by Jonathan Clatworthy
This article first appeared on the Modern Church blog on 

A visitor from the Andromeda galaxy visits Earth - you know, green head, a couple of antennae sticking out of the top - and he (or she, or shquee, not sure how many genders they have) lands in your town on a Sunday morning, just outside a church as people are leaving at the end of the service.

It stops someone and asks ‘What do Christians believe?’ We know the likely results.

Strong chance that the addressee would direct the alien to someone else who would be better able to explain. When someone is found who is willing to answer, our visitor may get a balanced summary of all the different things Christians believe these days; but it would be far more likely to get a narrower account from someone who explains that their own version of Christianity is the only legitimate one and anyone who disagrees with it isn't a true Christian even if they think they are. 

Contested definitions of Christianity have a long history. Some of the later epistles of the New Testament already denounce opponents for not believing the right things. Such denunciations have continued ever since, but they have characterised some eras more than others. I think - and hope - that after the recent disputes about gay bishops, women bishops and same-sex marriages, British Christianity is becoming a little more tolerant of diversity.

Nevertheless, we at Modern Church often get asked questions about the implications of changing beliefs. Can I still be a Christian and believe in evolution? If I disagree with what Paul says in the Bible about male headship, does that make me a liberal? If I don’t believe in a physical resurrection does that make me a Deist, or a Muslim? In other words many people have been brought up to think that you cannot be a Christian unless you assent to a specific set of teachings. This implies that to question these teachings raises questions not only about truth, but about one’s own identity.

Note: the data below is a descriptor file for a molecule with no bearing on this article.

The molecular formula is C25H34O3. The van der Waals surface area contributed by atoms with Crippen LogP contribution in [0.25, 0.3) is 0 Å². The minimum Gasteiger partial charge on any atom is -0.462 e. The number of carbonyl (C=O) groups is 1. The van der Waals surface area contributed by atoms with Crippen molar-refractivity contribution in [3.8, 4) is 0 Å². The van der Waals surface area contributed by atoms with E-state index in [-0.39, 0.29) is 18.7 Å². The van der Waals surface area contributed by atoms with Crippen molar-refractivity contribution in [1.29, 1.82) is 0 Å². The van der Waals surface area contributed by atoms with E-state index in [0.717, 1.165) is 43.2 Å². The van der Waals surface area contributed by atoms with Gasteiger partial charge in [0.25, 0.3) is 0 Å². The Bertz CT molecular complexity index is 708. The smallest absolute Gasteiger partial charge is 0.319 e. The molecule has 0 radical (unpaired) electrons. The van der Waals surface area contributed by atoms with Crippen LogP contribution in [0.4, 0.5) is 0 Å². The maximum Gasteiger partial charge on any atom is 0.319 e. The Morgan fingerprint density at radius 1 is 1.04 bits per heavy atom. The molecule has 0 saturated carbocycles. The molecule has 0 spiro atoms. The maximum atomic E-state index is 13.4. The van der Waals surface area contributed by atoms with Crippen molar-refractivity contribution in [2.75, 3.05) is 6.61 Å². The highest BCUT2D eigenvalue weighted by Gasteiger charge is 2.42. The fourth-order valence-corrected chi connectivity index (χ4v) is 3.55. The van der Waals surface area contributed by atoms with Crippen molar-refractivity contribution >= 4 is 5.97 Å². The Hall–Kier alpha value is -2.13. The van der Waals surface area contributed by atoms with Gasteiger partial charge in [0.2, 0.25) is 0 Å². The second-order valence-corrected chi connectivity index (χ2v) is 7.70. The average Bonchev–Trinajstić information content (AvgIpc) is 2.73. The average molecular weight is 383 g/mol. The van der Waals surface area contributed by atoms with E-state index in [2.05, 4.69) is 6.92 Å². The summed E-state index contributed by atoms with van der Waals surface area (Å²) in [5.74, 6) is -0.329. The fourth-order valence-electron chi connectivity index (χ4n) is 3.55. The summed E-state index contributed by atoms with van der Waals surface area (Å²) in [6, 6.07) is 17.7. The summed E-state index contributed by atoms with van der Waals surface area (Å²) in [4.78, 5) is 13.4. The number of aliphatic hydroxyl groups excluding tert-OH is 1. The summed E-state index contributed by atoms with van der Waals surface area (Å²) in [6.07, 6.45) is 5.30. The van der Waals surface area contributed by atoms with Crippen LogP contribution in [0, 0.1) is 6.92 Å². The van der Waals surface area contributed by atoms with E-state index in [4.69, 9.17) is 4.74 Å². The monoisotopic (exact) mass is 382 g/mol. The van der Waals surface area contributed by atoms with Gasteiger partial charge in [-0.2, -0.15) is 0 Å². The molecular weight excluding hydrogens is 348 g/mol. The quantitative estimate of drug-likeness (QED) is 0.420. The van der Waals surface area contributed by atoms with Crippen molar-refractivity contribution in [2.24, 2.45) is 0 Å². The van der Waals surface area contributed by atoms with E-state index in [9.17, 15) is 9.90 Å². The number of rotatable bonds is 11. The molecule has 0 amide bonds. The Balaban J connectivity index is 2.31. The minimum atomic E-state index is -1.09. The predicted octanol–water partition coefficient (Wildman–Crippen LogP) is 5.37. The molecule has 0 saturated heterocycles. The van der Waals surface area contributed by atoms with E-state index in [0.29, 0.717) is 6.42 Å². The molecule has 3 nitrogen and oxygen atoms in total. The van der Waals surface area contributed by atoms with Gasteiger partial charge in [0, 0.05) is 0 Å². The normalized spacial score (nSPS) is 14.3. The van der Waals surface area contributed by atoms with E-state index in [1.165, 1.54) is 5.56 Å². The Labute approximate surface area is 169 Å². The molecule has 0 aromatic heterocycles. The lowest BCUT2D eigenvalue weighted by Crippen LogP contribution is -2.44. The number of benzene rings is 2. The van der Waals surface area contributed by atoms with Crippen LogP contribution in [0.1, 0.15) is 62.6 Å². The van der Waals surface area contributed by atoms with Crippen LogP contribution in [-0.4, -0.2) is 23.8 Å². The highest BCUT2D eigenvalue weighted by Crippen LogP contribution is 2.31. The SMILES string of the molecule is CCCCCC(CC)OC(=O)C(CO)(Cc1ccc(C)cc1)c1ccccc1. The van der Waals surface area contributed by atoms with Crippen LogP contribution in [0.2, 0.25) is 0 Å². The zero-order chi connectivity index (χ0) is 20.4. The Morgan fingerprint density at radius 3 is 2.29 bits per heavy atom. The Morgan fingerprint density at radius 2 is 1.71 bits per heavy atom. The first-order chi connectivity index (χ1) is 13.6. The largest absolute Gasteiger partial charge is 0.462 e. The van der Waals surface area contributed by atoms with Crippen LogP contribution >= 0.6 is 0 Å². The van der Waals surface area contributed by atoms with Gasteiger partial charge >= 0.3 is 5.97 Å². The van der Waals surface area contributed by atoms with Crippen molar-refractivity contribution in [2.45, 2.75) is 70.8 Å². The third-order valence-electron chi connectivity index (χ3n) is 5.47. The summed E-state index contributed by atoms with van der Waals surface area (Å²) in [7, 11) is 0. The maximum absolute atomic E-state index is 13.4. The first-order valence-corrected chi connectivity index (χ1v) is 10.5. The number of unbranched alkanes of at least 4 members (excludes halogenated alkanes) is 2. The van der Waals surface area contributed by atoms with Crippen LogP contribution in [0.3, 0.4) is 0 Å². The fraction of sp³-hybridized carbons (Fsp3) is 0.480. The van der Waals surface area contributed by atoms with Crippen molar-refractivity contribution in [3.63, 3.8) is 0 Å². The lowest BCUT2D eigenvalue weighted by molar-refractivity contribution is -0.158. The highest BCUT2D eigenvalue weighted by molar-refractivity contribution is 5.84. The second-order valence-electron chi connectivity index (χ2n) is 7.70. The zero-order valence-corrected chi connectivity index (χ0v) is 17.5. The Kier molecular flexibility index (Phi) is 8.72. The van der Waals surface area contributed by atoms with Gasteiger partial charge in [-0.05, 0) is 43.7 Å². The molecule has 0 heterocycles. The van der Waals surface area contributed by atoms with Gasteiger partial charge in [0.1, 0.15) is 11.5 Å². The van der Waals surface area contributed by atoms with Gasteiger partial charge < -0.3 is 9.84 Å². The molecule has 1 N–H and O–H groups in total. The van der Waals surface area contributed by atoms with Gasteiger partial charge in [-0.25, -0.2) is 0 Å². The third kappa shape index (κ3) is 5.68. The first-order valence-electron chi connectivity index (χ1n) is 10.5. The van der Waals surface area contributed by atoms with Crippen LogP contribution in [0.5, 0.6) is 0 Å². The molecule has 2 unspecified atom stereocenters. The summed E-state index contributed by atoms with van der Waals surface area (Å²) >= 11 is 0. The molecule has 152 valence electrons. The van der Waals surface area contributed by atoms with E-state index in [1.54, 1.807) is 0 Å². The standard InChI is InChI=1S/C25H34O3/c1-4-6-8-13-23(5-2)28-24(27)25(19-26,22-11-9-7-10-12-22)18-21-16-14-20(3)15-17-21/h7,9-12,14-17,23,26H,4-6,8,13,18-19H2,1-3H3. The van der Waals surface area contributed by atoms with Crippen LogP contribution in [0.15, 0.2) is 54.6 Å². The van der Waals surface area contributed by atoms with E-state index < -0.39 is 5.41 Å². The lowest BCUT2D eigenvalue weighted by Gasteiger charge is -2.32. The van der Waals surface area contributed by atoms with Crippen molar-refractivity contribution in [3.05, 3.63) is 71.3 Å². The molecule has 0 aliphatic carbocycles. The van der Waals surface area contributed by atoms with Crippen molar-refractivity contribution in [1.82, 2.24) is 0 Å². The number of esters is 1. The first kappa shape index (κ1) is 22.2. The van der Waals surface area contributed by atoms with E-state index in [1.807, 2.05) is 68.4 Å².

This is unfortunate. We should never have got into this state. To take an analogy, most physicists believe in the Big Bang, but a minority don’t. The minority don’t ask themselves ‘If I don’t believe in the Big Bang can I still call myself a physicist?’ 

In practice we all care about some things but not others. As I have no medical expertise I trust the doctor and take the tablets, even though I can talk at great length about the times when the doctor got it wrong. The same applies to getting the car repaired. A healthy community contains some people who think about the big religious questions, but the majority don’t. The ones who do think about them should be valued for their insights, not threatened with reclassification or even, as sometimes happens, expulsion. 

We should beware of the train of thought that goes 'I can't believe x because if I did, that would make me a y'. It gets in the way of honesty. There have been times when correct belief was less about truth than about believing what you need to believe in order to go to heaven when you die. Of course, if you do think that holding the wrong beliefs will send you to hell, that’s motive enough to choose your beliefs carefully, but fortunately most people don’t attribute such cruelty to God. 

It’s best if the search for truth in religious matters isn’t hindered by anxieties about identity. You are who you are. The labels are less important.